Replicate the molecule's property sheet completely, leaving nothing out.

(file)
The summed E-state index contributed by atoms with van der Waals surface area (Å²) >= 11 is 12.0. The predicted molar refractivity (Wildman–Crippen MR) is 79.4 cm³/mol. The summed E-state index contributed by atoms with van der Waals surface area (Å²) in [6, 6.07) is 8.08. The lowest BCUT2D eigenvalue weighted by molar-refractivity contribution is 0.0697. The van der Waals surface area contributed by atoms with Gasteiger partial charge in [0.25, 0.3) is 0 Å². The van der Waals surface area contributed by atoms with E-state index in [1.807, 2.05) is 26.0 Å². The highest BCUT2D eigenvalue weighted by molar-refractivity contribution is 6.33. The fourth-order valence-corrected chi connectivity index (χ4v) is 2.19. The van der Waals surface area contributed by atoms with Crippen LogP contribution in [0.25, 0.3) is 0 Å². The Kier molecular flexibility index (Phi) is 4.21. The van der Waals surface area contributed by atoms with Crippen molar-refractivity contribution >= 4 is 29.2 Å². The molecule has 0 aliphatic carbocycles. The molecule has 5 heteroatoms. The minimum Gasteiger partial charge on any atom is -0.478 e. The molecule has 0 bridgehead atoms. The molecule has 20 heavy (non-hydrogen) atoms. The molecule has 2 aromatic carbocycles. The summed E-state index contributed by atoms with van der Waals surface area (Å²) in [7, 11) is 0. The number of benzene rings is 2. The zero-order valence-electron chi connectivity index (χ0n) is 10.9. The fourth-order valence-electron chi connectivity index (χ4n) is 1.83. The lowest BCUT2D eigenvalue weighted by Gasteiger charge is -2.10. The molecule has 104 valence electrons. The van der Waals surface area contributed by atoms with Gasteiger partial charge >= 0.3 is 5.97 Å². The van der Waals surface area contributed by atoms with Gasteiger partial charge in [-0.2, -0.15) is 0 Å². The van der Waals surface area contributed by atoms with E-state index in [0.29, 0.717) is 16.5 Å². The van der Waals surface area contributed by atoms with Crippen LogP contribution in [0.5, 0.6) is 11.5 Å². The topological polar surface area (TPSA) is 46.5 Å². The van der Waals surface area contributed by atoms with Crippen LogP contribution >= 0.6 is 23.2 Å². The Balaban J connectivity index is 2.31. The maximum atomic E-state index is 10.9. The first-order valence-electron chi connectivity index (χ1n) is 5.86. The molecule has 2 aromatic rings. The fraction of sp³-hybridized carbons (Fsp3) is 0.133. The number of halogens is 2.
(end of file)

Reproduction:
The summed E-state index contributed by atoms with van der Waals surface area (Å²) >= 11 is 12.0. The predicted molar refractivity (Wildman–Crippen MR) is 79.4 cm³/mol. The summed E-state index contributed by atoms with van der Waals surface area (Å²) in [6, 6.07) is 8.08. The lowest BCUT2D eigenvalue weighted by molar-refractivity contribution is 0.0697. The van der Waals surface area contributed by atoms with Gasteiger partial charge in [0.25, 0.3) is 0 Å². The van der Waals surface area contributed by atoms with E-state index in [1.807, 2.05) is 26.0 Å². The highest BCUT2D eigenvalue weighted by molar-refractivity contribution is 6.33. The fourth-order valence-corrected chi connectivity index (χ4v) is 2.19. The van der Waals surface area contributed by atoms with Crippen LogP contribution in [0.25, 0.3) is 0 Å². The Kier molecular flexibility index (Phi) is 4.21. The van der Waals surface area contributed by atoms with Crippen molar-refractivity contribution >= 4 is 29.2 Å². The molecule has 0 aliphatic carbocycles. The molecule has 5 heteroatoms. The minimum Gasteiger partial charge on any atom is -0.478 e. The molecule has 0 bridgehead atoms. The molecule has 20 heavy (non-hydrogen) atoms. The molecule has 2 aromatic carbocycles. The summed E-state index contributed by atoms with van der Waals surface area (Å²) in [7, 11) is 0. The number of benzene rings is 2. The zero-order valence-electron chi connectivity index (χ0n) is 10.9. The fourth-order valence-electron chi connectivity index (χ4n) is 1.83. The lowest BCUT2D eigenvalue weighted by Gasteiger charge is -2.10. The molecule has 104 valence electrons. The van der Waals surface area contributed by atoms with Gasteiger partial charge >= 0.3 is 5.97 Å². The van der Waals surface area contributed by atoms with Gasteiger partial charge in [-0.2, -0.15) is 0 Å². The van der Waals surface area contributed by atoms with E-state index in [0.29, 0.717) is 16.5 Å². The van der Waals surface area contributed by atoms with Crippen LogP contribution in [0.5, 0.6) is 11.5 Å². The topological polar surface area (TPSA) is 46.5 Å². The van der Waals surface area contributed by atoms with Crippen LogP contribution >= 0.6 is 23.2 Å². The Balaban J connectivity index is 2.31. The maximum atomic E-state index is 10.9. The first-order valence-electron chi connectivity index (χ1n) is 5.86. The molecule has 2 aromatic rings. The fraction of sp³-hybridized carbons (Fsp3) is 0.133. The number of halogens is 2.